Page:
Jessica Yeates. Game theory in a prebiotic RNA system


Olivia du Roure

15 novembre 2013 12:45 » 14:00 — Amphithéâtre Georges-Urbain

Séminaire de biophysique ENS - ESPCI ParisTech 12:45 - 13:45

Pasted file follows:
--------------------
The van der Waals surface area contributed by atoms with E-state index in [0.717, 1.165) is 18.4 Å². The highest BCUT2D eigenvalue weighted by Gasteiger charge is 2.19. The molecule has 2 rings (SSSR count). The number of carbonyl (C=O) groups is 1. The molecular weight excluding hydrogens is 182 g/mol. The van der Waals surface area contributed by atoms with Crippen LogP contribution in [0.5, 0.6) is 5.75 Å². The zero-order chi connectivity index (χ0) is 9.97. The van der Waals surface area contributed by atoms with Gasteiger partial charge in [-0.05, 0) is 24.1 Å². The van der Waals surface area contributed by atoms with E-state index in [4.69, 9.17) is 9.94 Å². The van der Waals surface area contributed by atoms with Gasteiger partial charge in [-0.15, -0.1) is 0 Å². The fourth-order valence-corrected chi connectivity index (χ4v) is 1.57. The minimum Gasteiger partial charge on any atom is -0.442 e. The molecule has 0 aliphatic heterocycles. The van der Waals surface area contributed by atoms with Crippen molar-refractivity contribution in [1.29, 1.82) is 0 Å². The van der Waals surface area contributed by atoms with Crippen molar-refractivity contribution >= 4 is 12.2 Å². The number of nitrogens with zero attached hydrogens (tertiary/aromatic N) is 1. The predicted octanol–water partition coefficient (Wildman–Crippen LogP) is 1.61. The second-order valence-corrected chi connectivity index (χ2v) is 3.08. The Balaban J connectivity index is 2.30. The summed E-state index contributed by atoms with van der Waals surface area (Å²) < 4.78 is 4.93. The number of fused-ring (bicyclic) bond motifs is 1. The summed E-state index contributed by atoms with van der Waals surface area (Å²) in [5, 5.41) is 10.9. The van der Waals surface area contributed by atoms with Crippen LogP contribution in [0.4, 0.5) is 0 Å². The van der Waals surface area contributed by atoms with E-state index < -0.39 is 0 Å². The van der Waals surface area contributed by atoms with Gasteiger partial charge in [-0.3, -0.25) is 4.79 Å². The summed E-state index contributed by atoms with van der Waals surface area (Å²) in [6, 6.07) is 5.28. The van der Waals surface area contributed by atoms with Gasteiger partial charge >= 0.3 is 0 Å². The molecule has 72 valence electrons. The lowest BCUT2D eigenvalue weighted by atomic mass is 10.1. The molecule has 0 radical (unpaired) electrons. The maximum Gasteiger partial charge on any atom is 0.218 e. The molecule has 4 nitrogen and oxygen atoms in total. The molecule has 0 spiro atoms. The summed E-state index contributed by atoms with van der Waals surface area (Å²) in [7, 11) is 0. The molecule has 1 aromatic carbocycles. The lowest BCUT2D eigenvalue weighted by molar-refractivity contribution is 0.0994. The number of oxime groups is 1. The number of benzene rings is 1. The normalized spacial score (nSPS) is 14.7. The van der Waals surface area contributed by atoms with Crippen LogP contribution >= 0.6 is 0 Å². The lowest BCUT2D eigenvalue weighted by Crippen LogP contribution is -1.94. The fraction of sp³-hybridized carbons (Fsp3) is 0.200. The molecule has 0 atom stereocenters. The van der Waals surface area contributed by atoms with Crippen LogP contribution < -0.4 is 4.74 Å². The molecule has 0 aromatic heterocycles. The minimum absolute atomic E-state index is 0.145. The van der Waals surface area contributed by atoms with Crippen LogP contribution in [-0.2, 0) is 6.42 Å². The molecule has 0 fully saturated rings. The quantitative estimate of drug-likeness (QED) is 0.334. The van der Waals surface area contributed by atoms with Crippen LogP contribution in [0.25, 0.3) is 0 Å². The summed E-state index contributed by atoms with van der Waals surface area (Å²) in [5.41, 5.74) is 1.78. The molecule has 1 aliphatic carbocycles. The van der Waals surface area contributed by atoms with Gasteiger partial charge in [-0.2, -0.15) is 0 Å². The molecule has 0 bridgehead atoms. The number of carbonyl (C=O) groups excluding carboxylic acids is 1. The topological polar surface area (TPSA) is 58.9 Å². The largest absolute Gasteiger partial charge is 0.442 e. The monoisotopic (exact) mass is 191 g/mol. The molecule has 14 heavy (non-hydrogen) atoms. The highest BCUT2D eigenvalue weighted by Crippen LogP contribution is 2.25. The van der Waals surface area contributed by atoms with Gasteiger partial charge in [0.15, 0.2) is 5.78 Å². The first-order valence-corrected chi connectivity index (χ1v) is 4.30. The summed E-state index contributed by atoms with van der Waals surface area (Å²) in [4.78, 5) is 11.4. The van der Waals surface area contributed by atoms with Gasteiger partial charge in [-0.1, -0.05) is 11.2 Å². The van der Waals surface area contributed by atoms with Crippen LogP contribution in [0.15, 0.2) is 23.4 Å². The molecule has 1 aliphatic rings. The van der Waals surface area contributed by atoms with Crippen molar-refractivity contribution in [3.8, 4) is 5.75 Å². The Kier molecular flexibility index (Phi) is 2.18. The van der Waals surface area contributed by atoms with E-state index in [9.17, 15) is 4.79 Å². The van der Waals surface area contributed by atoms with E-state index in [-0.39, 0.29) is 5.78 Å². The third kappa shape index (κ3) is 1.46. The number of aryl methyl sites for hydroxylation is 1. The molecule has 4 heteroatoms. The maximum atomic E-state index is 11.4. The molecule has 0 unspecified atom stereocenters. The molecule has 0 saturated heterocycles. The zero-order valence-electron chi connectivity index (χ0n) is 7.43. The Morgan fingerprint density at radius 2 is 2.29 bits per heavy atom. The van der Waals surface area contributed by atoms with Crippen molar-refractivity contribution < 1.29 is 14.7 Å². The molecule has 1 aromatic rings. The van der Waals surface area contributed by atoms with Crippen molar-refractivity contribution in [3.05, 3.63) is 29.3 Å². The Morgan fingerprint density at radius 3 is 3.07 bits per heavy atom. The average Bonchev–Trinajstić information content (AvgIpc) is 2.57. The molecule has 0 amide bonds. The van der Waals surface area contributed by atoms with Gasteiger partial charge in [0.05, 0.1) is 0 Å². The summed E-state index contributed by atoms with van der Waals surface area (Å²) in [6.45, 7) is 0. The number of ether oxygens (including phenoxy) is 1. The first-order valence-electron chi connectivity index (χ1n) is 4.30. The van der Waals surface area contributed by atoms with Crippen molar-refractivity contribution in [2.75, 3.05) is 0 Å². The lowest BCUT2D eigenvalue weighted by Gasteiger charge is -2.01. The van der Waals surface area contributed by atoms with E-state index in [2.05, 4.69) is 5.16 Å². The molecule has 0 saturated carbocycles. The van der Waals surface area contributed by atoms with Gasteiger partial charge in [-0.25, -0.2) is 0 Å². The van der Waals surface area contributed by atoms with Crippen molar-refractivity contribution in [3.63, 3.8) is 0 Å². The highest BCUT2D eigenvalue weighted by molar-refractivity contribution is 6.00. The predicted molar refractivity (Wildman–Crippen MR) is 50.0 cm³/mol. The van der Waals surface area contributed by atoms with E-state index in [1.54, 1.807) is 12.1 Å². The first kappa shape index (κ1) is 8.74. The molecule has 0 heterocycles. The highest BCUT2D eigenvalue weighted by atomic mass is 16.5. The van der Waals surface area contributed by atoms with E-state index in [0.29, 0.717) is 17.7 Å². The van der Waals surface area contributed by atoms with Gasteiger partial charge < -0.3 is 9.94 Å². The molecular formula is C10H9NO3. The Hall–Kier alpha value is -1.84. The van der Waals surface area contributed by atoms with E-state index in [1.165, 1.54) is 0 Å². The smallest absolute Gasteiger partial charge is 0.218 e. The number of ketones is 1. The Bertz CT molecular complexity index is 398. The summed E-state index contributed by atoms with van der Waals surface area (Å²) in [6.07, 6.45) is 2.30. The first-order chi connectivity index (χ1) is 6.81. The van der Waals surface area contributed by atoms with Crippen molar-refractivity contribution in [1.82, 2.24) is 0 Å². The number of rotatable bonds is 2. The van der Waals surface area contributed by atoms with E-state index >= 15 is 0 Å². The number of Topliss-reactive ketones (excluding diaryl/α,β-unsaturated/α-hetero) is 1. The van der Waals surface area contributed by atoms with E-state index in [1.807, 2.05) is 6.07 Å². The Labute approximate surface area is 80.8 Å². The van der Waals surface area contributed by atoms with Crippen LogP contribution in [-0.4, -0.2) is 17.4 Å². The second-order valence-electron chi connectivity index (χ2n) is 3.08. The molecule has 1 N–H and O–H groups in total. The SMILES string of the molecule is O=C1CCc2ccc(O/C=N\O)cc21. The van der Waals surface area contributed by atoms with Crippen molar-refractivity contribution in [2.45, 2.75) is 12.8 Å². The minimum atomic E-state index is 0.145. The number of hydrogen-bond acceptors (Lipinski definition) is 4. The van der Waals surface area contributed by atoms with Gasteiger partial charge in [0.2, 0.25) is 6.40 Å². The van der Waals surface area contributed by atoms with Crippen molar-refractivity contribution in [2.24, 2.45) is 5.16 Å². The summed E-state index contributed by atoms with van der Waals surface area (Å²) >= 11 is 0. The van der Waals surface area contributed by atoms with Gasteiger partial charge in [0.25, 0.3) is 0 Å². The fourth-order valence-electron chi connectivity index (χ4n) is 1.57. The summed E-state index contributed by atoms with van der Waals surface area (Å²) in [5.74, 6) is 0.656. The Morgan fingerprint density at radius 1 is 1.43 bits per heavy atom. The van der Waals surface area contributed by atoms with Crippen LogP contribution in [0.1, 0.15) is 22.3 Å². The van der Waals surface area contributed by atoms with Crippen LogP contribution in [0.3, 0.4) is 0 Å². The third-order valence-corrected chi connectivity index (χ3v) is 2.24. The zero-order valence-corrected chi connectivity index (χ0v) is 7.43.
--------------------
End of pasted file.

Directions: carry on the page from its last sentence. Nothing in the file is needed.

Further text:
Game theory is a tool that has widely been used to explain evolutionary phenomena within biology. By evaluating strategies (i.e., phenotypes) interacting within a population, game theory modeling can describe the survival and cooperation of strategies, population dynamics, and ultimately the dynamics of evolution. Within our lab, we are developing a system that extends the principles of game theory into a purely chemical system. Through the manipulation of the Azoarcus group I intron ribozyme at the internal guide sequence (IGS) and target recognition tag, multiple phenotypes (strategies) can be realized. Our initial experimental design evaluates two strategy interactions and the outcome is analyzed within a payoff matrix. Results to date have shown that our RNA “players” can interact and produce payoff matrices that demonstrate strategy domination, coexistence and even well known games such as the prisoner’s dilemma. Furthermore, these game outcomes can be modified through altering reaction conditions and/or RNA sequences (genotype). By understanding the thermodynamic variables underlying the success and survival of a RNA strategy, we look to expand our knowledge of how and why these chemical systems form more complex networks. We propose that a better understanding of how chemistry builds complexity will lead to an understanding of how a transition to biology could take place.

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